by Cecilia LaFrance
Pam Bolpe weaves her shopping cart around a collapsed pile of used sporting goods. She freely offers comments to other bargain shoppers at the Aurora ARC Thrift Store at Colfax and Florence St. “That’s for exercise. See?” A rheumatoid-wrestled finger points to a unopened package of fitness bands. “Had to give that up.”
Congestive heart failure has taken away many of Bolpe’s liberties, some more regretful than the loss of exercise. The retired commercial coach driver curbs her road time, sticks close to home, and keeps her schedule flexible enough to recover from automated defibrillation that can strike at any time. At age 72, Bolpe has but 30% of her heart function and is susceptible to heart failure. But, she doesn’t let her condition keep her down.
“It used to be your heart stops, the paramedics come, ZIT,” she mimics defibrillator paddles jumping in front of her, “and they take you to the emergency room. And that’s a pain in the ass.” Bolpe bobs her head in emphasis at her firsthand experience, more trips by ambulance than she can count, far more than a dozen. “The paramedics hit you with a lot of joules, and it can leave you bruised.”
Pointing at her chest, somewhere under four jackets and a sweater, Bolpe explains her salvation. “This is attached to my heart. So, it takes a lot less joules.” Under her skin, nestled in her ribs, an implantable cardioverter-defibrillator (ICD) connects through leads to Bolpe’s heart. A computer detects abnormal heart rhythm and can “pace” her heart back to a normal beat. Or, in extreme cases, it delivers 40 joules to fully defibrillate, something that happens as often as within a few days of each event or not happen for weeks. “They’re (ICDs) popular now,” Bolpe cites herself as part of a club, seemingly diminishing the novelty of the computer-implanted science while also praising the device that has given her 18 months of assistance.
What does defibrillation feel like? “Take your tongue and find an outlet and stick your tongue in it.” She pauses before giggling. “Are we having fun yet?”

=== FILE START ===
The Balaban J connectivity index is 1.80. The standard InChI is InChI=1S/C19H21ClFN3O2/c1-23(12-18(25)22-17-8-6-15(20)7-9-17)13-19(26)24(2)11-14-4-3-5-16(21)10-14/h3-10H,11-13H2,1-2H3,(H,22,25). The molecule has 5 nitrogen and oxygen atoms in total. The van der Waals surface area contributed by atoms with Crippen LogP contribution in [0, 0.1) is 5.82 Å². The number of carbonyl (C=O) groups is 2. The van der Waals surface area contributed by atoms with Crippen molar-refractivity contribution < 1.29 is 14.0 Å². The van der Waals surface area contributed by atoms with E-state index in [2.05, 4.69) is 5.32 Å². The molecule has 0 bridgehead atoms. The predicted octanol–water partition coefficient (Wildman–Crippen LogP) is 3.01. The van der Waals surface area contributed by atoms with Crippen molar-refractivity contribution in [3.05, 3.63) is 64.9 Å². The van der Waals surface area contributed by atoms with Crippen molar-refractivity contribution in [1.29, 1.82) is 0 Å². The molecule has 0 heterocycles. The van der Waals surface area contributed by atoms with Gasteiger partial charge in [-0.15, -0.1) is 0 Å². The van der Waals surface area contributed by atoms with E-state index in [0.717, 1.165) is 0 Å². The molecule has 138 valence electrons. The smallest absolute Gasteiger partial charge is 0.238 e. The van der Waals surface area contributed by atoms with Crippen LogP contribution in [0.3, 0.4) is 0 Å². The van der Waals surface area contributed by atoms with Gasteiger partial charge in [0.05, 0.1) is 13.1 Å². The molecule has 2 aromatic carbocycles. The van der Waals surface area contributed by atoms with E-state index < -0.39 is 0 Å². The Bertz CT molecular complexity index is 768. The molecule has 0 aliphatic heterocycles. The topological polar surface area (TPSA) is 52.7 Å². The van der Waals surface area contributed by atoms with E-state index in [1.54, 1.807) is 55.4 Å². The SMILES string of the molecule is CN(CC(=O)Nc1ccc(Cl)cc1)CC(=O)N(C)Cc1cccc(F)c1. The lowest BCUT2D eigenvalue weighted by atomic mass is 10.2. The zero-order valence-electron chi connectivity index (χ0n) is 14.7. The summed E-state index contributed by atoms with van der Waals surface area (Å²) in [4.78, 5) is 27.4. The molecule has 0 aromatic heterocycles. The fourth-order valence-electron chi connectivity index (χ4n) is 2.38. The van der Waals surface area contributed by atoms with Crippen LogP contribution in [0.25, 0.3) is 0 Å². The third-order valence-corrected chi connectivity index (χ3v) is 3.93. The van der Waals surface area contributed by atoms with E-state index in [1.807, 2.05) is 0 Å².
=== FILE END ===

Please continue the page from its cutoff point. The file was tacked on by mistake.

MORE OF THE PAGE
“My heart is failing.” The pronouncement is delivered with the same nonchalant tone as her comparison of the price of a cat scratch post at Petco to the perfectly fine secondhand one in her cart.
“I don’t let it bother me. I’m a lot tougher than I look.” To compensate for her heart’s inability to keep her warm, Bolpe layers her 110 lb body in oversized snow pants and jackets. “I push myself. I don’t hide. I don’t whine. I say ‘Well, this is your life now and this is what you get.’ You know what I mean?”
What She Gets
Taking a break on a worn sofa, Bolpe shares tales of her days as a Greyhound coach driver and as a political activist. A common thread of her determination reveals itself. “We’d pick up groups from bars. They wanted to game, but also wanted to drink.” Bolpe dealt with her share of intoxicated passengers while navigating the winding roads between Denver and the casino in Black Hawk. In her personal time, Bolpe frequented the Capital to get lawmakers to “see my side of things,” often staying until midnight when they were in session. The concealed carry issue is one she’s particularly proud of lobbying. “I don’t carry. But I feel a woman should be able to have that option. Some women are in a lot of danger.” Her days of driving up and down the canyon to the casino or advocating to late hours of the night are done.
“I don’t need much. I have a place to live. I have my beat up old van. I have my kitties.” Her voice plays on the feline nickname. She swipes through her phone and volunteers pictures of a service dog (left at home today due to the cold), a new grandson, and a biased amount of shots of Ivan the Terrible, her 40-pound domesticated bobcat. Two of the three finds in Bolpe’s cart are destined for her pets.
Back on track looking for bargains, a trip up another aisle is rewarded with a portable electric grill for one of her two sons. “And it’s old folks day, so I get it half off.”